Asking for a friend: Does 1 Corinthians 13 come with a mercy clause?
I know that we’re called to be patient and loving with our children. I know this. But somewhere deep inside me, I want to believe there comes a point when God says, “Oh no they didn’t. They’ve crossed the line. You officially have my blessing to lose it.” Like when those eyes roll. Or that mouth runs. Or they eat crackers on the couch.
Not only do I want a parenting provision that says, “It is reasonable to expect a mother to be patient up until a certain point,” but I also want bonus points for when I exceed said limit with gushing love and kindness. I want extra crowns in heaven engraved with the words, “They talked back, and she kepteth her cool.” If not a crown, then surely a scepter. Gold plated and diamond encrusted.
I was looking forward to my reward on one particular night of angst and patience—a certain child’s angst, my incredible patience. This child was melting down in a sea of frustration and insecurity, and I was oh-so-calm. I encouraged. I spoke softly. I prayed for this child. As this child’s storm was raging, it’s like I stepped out of my body and stared down at my cool, collected self with awe and wonder.
“You are amazing!” I told myself. “Look at you with the even tone! The sympathetic gaze! The soothing words!” I patted myself on the back and said, “Good for you, girl. You’re putting into practice all those things you’re learning from writing that Crazy Train book. No wonder they picked you to help write it—you are the epitome of stability and sanity.”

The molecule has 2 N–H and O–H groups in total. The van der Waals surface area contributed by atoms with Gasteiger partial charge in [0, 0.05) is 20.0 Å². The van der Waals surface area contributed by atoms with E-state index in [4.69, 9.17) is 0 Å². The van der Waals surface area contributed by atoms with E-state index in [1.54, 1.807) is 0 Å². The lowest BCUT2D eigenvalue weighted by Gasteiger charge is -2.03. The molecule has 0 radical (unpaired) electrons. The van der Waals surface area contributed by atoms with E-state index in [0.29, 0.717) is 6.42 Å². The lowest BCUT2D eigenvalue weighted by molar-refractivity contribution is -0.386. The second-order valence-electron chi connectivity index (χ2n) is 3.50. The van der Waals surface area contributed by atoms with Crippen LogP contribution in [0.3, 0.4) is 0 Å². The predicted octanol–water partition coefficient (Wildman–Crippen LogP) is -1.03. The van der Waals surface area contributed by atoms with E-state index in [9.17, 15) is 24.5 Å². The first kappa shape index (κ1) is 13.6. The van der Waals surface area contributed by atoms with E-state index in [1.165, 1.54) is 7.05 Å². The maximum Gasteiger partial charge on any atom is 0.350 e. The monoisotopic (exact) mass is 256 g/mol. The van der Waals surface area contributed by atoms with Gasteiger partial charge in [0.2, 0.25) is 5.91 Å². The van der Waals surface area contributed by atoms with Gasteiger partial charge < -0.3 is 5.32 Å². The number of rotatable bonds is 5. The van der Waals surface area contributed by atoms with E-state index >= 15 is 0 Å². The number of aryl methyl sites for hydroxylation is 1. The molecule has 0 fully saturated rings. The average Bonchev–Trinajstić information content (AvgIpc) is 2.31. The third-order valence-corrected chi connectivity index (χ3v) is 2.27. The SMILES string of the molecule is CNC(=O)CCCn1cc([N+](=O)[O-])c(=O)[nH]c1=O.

I was literally mid-compliment when this child crossed the line, some imaginary threshold of acceptability, and before I knew it, I was catapulted from a zero to a ten emotionally. It was on. Surely God wouldn’t mind? Surely He would understand my need to call off the niceness and instruct said child to go dig their own grave? Surely I can agree with Meatloaf and say, “I will do anything for love, but I just won’t do that”, meaning, endure with patience one more minute of foolishness? (What in the world is Meatloaf talking about, anyway? That question remains an unsolved mystery of my childhood.)
When tempers eventually died down and I took the walk of shame to go apologize for my tantrum, my apology started something like this: “I was so patient with you. I mean, I tried really, really hard. For a really long time. Successfully! Did you see me? Did you notice my kind words and gentle, inside voice?” What I was basically saying is, “I did my part, and how did you reward me? With sass. That ain’t cool. I deserved better, compadre. No wonder I lost it.” The beginnings of a super humble apology, right?
Many years ago, a wise counselor told my husband and me, “Be careful. The degree to which you feel you are sacrificing can be the degree to which you feel entitled.” That was me, for sure. “Look how I sacrificed my time for you! Look how well I held it together while you were so irrational! I deserved for you to cooperate, and then thank me for my display of super motherhood. How dare you not.”